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Suppose I have a probability density function $\pi(x_1, \ldots, x_n)$, which is the density of a vector-valued random variable $X$ in $\mathbb{R}^n$. Assume that $\pi$ is strongly log-concave, i.e., the function $E(x_1, \ldots, x_n) = - \log \pi(x_1, \ldots, x_n)$ is strongly convex. This implies that $\pi$ possesses a unique global maximum $$ (x_1^\star, \ldots, x_n^\star) = \operatorname{argmax}_{(x_1, \ldots, x_n)} \pi(x_1, \ldots, x_n). $$

Now, suppose that I look at the marginal density for any coordinate, e.g., $$ \pi(x_k) = \int_{\mathbb{R}^{n-1}} \pi(x_1, \ldots, x_n) dx_1 \cdots dx_{k-1} dx_{k+1} \cdots dx_n, $$ for any $1 \leq k \leq n$. We then know that the marginal density is also log-concave and possesses a unique maximizer (e.g., see here). Let the mode of this marginal be denoted by $$ x^\dagger_k = \operatorname{argmax}_{x_k} \pi(x_k). $$

Question: Under the assumption that the joint density $\pi(x_1, \ldots, x_n)$ is strongly log-concave, does the mode of the joint necessarily agree with the mode of the marginals? By "agree", I am meaning whether $$ x_k^\star = x_k^\dagger $$ for each $k$?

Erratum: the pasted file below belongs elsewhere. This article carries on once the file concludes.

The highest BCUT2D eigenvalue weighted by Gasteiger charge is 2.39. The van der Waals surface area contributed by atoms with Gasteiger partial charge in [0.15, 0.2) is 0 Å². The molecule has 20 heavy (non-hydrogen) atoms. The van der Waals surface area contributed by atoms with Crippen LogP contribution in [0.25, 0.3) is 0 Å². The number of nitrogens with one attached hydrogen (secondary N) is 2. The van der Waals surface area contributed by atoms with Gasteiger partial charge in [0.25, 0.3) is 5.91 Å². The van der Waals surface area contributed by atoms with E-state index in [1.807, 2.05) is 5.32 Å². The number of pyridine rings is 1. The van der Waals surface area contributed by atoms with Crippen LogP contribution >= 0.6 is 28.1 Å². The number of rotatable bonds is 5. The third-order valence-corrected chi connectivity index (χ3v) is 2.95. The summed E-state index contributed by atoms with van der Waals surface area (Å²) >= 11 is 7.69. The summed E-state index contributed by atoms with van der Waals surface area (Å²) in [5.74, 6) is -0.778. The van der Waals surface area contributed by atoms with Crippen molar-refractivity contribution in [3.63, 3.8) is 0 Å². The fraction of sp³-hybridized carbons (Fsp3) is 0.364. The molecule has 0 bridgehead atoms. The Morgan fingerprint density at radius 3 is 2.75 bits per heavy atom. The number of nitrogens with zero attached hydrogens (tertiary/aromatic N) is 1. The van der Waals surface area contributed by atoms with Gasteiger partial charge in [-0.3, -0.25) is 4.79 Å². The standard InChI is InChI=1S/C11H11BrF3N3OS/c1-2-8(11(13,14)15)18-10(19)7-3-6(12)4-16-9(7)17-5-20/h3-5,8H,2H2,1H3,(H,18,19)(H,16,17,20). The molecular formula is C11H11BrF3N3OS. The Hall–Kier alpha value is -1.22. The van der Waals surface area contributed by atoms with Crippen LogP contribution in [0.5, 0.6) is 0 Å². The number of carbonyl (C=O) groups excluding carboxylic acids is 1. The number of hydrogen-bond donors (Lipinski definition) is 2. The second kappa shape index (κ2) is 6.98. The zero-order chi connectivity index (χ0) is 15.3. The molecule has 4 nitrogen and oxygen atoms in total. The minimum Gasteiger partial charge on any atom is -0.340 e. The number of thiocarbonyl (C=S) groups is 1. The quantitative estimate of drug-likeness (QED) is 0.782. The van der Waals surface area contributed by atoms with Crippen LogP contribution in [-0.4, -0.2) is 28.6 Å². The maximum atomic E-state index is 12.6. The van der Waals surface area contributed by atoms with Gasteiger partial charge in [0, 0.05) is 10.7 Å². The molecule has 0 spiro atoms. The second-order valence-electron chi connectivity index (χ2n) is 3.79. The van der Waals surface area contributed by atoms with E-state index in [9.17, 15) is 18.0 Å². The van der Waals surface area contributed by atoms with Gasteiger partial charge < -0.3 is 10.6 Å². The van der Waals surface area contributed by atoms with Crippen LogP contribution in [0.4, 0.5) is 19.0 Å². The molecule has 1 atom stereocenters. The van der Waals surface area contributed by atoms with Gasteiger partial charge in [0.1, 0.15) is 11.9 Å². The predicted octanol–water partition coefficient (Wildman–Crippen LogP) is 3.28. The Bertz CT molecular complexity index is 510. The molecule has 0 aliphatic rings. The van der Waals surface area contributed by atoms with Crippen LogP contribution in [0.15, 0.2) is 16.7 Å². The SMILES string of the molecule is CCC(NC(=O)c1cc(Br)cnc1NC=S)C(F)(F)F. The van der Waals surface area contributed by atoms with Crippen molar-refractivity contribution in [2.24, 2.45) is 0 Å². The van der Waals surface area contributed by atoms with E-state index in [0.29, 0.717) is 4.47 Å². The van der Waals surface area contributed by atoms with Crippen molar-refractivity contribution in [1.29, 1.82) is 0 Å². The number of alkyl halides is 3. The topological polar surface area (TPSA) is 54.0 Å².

I will note that without the assumption of log-concavity, the answer to this question is no, as discussed here. I am asking whether assuming log-concavity makes this statement true.

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    $\begingroup$ I believe some of the examples at stats.stackexchange.com/a/91944/919 work: a mixture of bivariate Normals whose modes are sufficiently close remains log concave but the mode of that mixture does not necessarily agree with the modes of its marginals. $\endgroup$
    – whuber
    Dec 5, 2022 at 19:30
  • $\begingroup$ Assuming the two modes of the mixture are not identical, doesn't this imply the joint density is not strongly log-concave? Since you cannot have both multi-modality and strong log-concavity? $\endgroup$ Dec 5, 2022 at 23:39
  • $\begingroup$ I didn't say the joint distribution would be multimodal: the "sufficiently close" condition is there in order to make the joint distribution unimodal as well as strongly log concave. $\endgroup$
    – whuber
    Dec 6, 2022 at 15:39

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